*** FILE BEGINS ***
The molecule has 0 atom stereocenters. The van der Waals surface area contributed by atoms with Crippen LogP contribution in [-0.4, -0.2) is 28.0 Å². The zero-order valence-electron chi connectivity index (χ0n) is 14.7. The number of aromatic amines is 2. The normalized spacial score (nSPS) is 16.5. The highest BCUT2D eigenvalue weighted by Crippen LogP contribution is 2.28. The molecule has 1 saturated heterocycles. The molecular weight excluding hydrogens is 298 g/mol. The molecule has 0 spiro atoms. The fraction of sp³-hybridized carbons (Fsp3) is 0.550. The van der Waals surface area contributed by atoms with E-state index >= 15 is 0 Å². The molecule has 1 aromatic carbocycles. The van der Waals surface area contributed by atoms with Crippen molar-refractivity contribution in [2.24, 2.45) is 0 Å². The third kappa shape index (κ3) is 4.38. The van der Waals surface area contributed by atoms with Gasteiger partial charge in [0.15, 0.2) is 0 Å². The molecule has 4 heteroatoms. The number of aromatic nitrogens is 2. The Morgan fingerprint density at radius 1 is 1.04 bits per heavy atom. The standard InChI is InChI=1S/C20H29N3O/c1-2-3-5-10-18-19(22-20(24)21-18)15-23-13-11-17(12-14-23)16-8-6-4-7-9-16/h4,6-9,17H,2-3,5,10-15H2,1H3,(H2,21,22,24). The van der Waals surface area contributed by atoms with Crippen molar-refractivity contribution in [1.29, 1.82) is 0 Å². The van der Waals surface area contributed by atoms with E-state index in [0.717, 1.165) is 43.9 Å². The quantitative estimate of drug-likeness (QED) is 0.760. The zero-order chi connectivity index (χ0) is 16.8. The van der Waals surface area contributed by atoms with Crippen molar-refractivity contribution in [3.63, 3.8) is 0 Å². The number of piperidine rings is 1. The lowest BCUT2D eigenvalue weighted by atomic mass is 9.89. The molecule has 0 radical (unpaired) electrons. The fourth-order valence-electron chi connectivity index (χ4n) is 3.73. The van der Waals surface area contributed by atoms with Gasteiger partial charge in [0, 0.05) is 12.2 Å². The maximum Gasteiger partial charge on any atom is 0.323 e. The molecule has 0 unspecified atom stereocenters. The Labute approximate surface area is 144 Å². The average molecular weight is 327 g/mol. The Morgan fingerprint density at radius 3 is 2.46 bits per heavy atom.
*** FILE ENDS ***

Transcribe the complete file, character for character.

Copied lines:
The molecule has 0 atom stereocenters. The van der Waals surface area contributed by atoms with Crippen LogP contribution in [-0.4, -0.2) is 28.0 Å². The zero-order valence-electron chi connectivity index (χ0n) is 14.7. The number of aromatic amines is 2. The normalized spacial score (nSPS) is 16.5. The highest BCUT2D eigenvalue weighted by Crippen LogP contribution is 2.28. The molecule has 1 saturated heterocycles. The molecular weight excluding hydrogens is 298 g/mol. The molecule has 0 spiro atoms. The fraction of sp³-hybridized carbons (Fsp3) is 0.550. The van der Waals surface area contributed by atoms with E-state index >= 15 is 0 Å². The molecule has 1 aromatic carbocycles. The van der Waals surface area contributed by atoms with Crippen molar-refractivity contribution in [2.24, 2.45) is 0 Å². The third kappa shape index (κ3) is 4.38. The van der Waals surface area contributed by atoms with Gasteiger partial charge in [0.15, 0.2) is 0 Å². The molecule has 4 heteroatoms. The number of aromatic nitrogens is 2. The Morgan fingerprint density at radius 1 is 1.04 bits per heavy atom. The standard InChI is InChI=1S/C20H29N3O/c1-2-3-5-10-18-19(22-20(24)21-18)15-23-13-11-17(12-14-23)16-8-6-4-7-9-16/h4,6-9,17H,2-3,5,10-15H2,1H3,(H2,21,22,24). The van der Waals surface area contributed by atoms with Crippen molar-refractivity contribution in [1.29, 1.82) is 0 Å². The van der Waals surface area contributed by atoms with E-state index in [0.717, 1.165) is 43.9 Å². The quantitative estimate of drug-likeness (QED) is 0.760. The zero-order chi connectivity index (χ0) is 16.8. The van der Waals surface area contributed by atoms with Crippen molar-refractivity contribution in [3.63, 3.8) is 0 Å². The number of piperidine rings is 1. The lowest BCUT2D eigenvalue weighted by atomic mass is 9.89. The molecule has 0 radical (unpaired) electrons. The fourth-order valence-electron chi connectivity index (χ4n) is 3.73. The van der Waals surface area contributed by atoms with Gasteiger partial charge in [0, 0.05) is 12.2 Å². The maximum Gasteiger partial charge on any atom is 0.323 e. The molecule has 0 unspecified atom stereocenters. The Labute approximate surface area is 144 Å². The average molecular weight is 327 g/mol. The Morgan fingerprint density at radius 3 is 2.46 bits per heavy atom.